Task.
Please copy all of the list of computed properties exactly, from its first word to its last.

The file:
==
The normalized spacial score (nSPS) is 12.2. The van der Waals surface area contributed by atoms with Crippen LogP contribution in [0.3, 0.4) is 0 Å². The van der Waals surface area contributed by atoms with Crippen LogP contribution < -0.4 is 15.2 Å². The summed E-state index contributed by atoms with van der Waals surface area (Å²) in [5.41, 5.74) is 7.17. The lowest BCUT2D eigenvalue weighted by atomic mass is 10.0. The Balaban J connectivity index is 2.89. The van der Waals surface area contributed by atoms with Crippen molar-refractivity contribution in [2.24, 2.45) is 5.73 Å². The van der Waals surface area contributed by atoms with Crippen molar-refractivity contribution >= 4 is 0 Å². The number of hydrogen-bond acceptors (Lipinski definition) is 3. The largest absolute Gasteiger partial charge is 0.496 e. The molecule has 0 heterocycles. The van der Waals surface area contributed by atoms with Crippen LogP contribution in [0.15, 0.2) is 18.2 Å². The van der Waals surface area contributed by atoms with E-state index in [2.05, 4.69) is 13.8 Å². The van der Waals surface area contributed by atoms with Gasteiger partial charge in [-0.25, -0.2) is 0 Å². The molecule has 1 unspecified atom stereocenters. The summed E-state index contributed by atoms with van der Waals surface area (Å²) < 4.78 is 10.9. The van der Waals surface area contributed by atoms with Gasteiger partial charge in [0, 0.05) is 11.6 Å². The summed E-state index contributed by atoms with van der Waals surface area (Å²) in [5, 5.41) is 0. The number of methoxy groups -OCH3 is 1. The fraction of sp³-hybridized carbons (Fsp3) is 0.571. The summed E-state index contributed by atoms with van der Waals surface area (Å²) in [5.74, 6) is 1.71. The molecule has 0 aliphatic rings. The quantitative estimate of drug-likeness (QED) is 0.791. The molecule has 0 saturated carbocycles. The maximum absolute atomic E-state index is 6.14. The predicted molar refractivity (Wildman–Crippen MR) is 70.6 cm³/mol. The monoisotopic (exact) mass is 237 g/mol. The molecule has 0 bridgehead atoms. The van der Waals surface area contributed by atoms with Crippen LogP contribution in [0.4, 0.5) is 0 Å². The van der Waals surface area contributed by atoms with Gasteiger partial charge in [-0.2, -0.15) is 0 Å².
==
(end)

The normalized spacial score (nSPS) is 12.2. The van der Waals surface area contributed by atoms with Crippen LogP contribution in [0.3, 0.4) is 0 Å². The van der Waals surface area contributed by atoms with Crippen LogP contribution < -0.4 is 15.2 Å². The summed E-state index contributed by atoms with van der Waals surface area (Å²) in [5.41, 5.74) is 7.17. The lowest BCUT2D eigenvalue weighted by atomic mass is 10.0. The Balaban J connectivity index is 2.89. The van der Waals surface area contributed by atoms with Crippen molar-refractivity contribution in [2.24, 2.45) is 5.73 Å². The van der Waals surface area contributed by atoms with Crippen molar-refractivity contribution >= 4 is 0 Å². The number of hydrogen-bond acceptors (Lipinski definition) is 3. The largest absolute Gasteiger partial charge is 0.496 e. The molecule has 0 heterocycles. The van der Waals surface area contributed by atoms with Crippen LogP contribution in [0.15, 0.2) is 18.2 Å². The van der Waals surface area contributed by atoms with E-state index in [2.05, 4.69) is 13.8 Å². The van der Waals surface area contributed by atoms with Gasteiger partial charge in [-0.25, -0.2) is 0 Å². The molecule has 1 unspecified atom stereocenters. The summed E-state index contributed by atoms with van der Waals surface area (Å²) < 4.78 is 10.9. The van der Waals surface area contributed by atoms with Gasteiger partial charge in [0, 0.05) is 11.6 Å². The summed E-state index contributed by atoms with van der Waals surface area (Å²) in [5, 5.41) is 0. The number of methoxy groups -OCH3 is 1. The fraction of sp³-hybridized carbons (Fsp3) is 0.571. The summed E-state index contributed by atoms with van der Waals surface area (Å²) in [5.74, 6) is 1.71. The molecule has 0 aliphatic rings. The quantitative estimate of drug-likeness (QED) is 0.791. The molecule has 0 saturated carbocycles. The maximum absolute atomic E-state index is 6.14. The predicted molar refractivity (Wildman–Crippen MR) is 70.6 cm³/mol. The monoisotopic (exact) mass is 237 g/mol. The molecule has 0 bridgehead atoms. The van der Waals surface area contributed by atoms with Crippen LogP contribution in [0.4, 0.5) is 0 Å². The van der Waals surface area contributed by atoms with Gasteiger partial charge in [-0.2, -0.15) is 0 Å².